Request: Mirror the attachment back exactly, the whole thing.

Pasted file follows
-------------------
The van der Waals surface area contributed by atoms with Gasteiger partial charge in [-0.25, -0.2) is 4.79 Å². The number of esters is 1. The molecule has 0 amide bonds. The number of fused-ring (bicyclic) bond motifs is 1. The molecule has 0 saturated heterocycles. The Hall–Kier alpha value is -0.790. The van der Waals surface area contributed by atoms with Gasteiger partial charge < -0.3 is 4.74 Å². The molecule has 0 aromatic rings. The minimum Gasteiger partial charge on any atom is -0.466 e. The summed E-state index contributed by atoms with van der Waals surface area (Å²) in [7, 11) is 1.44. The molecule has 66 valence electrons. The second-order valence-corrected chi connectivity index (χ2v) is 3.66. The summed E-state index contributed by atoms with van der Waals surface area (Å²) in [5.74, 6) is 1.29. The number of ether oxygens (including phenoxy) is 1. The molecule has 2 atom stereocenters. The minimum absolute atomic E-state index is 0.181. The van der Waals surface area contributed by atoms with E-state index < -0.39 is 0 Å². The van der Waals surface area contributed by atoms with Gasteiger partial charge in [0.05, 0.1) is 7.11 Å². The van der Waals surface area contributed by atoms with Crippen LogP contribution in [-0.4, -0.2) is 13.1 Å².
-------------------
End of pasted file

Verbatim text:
The van der Waals surface area contributed by atoms with Gasteiger partial charge in [-0.25, -0.2) is 4.79 Å². The number of esters is 1. The molecule has 0 amide bonds. The number of fused-ring (bicyclic) bond motifs is 1. The molecule has 0 saturated heterocycles. The Hall–Kier alpha value is -0.790. The van der Waals surface area contributed by atoms with Gasteiger partial charge < -0.3 is 4.74 Å². The molecule has 0 aromatic rings. The minimum Gasteiger partial charge on any atom is -0.466 e. The summed E-state index contributed by atoms with van der Waals surface area (Å²) in [7, 11) is 1.44. The molecule has 66 valence electrons. The second-order valence-corrected chi connectivity index (χ2v) is 3.66. The summed E-state index contributed by atoms with van der Waals surface area (Å²) in [5.74, 6) is 1.29. The number of ether oxygens (including phenoxy) is 1. The molecule has 2 atom stereocenters. The minimum absolute atomic E-state index is 0.181. The van der Waals surface area contributed by atoms with E-state index < -0.39 is 0 Å². The van der Waals surface area contributed by atoms with Gasteiger partial charge in [0.05, 0.1) is 7.11 Å². The van der Waals surface area contributed by atoms with Crippen LogP contribution in [-0.4, -0.2) is 13.1 Å².